ABC News’ Rick Klein (@rickklein) reports: House Democratic Leader Nancy Pelosi is issuing a blunt warning to President Obama regarding his future course in Afghanistan, saying that the troop withdrawal he’s set to begin needs to be more substantial than the few thousand level that’s been discussed publicly.
“No, I don’t think that is enough,” Pelosi told ABC’s Jonathan Karl in a “Subway Series” interview we showcased on ABC’s “Top Line” today. “I think the transition from military to civilian is going to be in the interest of our security, that it reduces the number of military who have to be there at risk, it reduces the amount of money by like 10-fold — if you spent $10 billion on civilian effort, you probably will get more security than $120 billion a year, which is what we are spending on the military effort. It doesn’t mean you completely eliminate the military effort.”
Asked how much of a troop withdrawal should commence in July, she said: “We will see what the president proposes. But it will have to be something more substantial than we have heard so far, which is a few thousand troops.”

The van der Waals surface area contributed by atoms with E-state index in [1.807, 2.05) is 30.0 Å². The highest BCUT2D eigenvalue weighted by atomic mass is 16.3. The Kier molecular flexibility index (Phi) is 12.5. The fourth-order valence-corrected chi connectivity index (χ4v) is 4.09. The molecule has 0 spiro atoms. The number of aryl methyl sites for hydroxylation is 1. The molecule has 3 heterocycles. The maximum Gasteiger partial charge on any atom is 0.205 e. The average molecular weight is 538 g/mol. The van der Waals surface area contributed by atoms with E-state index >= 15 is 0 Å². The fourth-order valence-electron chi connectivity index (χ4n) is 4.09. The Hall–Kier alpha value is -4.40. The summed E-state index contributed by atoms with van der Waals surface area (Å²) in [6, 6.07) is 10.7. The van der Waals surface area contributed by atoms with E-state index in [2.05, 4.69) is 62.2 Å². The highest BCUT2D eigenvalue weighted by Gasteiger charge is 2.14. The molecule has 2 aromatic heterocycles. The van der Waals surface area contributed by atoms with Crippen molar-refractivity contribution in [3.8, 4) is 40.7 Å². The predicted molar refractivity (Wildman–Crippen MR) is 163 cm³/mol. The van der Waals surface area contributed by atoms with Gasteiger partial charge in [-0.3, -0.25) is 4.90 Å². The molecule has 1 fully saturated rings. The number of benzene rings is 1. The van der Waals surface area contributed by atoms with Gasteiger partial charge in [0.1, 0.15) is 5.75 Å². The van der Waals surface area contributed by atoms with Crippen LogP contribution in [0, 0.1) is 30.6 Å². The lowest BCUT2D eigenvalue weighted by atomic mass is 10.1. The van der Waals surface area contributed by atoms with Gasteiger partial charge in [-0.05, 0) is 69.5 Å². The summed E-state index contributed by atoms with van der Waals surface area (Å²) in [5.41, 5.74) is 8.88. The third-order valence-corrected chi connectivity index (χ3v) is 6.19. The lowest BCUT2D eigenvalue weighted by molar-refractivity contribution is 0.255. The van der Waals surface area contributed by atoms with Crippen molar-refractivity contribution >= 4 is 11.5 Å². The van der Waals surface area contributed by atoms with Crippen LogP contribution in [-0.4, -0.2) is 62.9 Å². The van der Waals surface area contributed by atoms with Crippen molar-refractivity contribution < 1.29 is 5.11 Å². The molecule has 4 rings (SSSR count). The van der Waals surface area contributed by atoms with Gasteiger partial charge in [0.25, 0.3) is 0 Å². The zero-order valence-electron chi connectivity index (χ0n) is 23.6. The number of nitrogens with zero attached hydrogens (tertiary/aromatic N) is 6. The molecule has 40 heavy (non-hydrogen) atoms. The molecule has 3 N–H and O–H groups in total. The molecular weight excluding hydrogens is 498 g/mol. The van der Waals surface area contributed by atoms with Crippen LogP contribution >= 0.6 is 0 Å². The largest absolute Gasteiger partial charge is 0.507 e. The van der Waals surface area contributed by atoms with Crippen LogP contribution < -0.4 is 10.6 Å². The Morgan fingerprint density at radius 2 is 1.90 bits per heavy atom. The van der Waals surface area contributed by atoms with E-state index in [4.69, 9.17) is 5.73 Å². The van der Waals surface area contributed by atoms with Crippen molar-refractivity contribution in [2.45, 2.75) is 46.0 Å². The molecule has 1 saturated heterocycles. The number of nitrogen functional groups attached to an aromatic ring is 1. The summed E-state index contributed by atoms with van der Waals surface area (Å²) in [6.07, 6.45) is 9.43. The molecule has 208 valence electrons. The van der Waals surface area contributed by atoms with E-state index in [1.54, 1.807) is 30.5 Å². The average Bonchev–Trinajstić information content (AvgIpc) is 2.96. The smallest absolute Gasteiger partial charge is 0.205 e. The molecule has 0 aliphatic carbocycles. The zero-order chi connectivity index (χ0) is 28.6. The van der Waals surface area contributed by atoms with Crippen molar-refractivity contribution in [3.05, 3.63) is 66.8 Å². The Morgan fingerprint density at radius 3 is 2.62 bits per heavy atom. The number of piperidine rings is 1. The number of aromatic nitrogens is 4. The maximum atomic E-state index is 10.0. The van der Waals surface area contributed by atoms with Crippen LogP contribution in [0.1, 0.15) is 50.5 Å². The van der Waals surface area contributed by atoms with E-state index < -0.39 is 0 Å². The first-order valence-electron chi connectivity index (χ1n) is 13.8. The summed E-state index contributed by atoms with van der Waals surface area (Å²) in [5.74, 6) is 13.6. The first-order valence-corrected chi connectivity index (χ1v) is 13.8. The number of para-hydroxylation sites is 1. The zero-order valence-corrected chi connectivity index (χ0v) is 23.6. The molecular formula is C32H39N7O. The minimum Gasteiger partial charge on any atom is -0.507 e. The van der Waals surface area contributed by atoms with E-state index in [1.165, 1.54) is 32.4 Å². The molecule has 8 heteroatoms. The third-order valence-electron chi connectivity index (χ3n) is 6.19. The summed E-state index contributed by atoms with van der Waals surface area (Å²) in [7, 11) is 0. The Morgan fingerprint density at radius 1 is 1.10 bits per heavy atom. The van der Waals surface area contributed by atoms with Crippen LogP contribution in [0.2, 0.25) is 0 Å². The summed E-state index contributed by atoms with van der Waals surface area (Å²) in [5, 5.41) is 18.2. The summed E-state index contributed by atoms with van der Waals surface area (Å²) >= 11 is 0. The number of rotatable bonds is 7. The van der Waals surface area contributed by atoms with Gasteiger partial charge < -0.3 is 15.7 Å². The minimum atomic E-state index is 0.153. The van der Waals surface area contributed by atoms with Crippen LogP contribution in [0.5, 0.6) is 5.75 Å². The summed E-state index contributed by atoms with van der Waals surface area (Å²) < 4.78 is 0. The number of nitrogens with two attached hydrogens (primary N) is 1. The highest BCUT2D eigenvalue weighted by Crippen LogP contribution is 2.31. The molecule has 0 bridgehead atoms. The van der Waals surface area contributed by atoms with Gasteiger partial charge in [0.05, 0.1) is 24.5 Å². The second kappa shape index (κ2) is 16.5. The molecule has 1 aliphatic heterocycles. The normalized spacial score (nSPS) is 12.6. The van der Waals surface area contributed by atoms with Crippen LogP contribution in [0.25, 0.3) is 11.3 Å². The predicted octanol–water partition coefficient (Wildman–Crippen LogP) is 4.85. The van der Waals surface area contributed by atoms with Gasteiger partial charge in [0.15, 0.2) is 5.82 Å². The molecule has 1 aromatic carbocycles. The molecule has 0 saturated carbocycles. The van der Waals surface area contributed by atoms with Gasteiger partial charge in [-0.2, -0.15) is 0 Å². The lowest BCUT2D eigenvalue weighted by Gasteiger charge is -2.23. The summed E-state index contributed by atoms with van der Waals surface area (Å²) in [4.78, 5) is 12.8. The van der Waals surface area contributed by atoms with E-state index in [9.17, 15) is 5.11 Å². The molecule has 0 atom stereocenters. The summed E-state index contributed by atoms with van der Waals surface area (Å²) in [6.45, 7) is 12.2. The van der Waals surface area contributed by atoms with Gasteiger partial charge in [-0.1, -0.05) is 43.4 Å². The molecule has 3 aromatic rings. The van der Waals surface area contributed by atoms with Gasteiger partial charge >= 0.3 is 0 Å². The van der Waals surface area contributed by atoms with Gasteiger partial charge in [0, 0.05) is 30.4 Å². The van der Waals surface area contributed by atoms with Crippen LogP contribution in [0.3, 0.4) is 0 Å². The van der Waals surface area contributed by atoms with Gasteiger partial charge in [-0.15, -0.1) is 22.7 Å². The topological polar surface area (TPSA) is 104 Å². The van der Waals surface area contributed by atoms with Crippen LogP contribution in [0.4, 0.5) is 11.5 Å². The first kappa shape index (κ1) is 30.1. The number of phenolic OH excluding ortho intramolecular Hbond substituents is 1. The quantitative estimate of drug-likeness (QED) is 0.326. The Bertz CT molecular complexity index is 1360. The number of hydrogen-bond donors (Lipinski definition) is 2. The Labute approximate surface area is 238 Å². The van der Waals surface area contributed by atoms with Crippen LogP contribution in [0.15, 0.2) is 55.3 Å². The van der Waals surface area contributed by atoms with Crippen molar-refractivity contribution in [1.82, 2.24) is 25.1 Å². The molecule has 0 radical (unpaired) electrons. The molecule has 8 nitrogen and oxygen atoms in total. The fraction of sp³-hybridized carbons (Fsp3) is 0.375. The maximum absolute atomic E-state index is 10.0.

Add to those comments several uncomfortably close House votes on both Afghanistan and Libya, and it’s clear that leading Democrats are sending a message to the Obama White House over foreign policy and national security.
“We just had a vote last week in Congress which was very interesting,” Pelosi said. “We came six votes short of saying let’s sit down and work together to plan the withdrawal of these troops [from Afghanistan].”
Pelosi also talked about her optimism going into 2012, the Medicare debate, and the improving health of Rep. Gabrielle Giffords, D-Ariz.
Watch the full “Top Line” segment with House Minority Leader Nancy Pelosi HERE.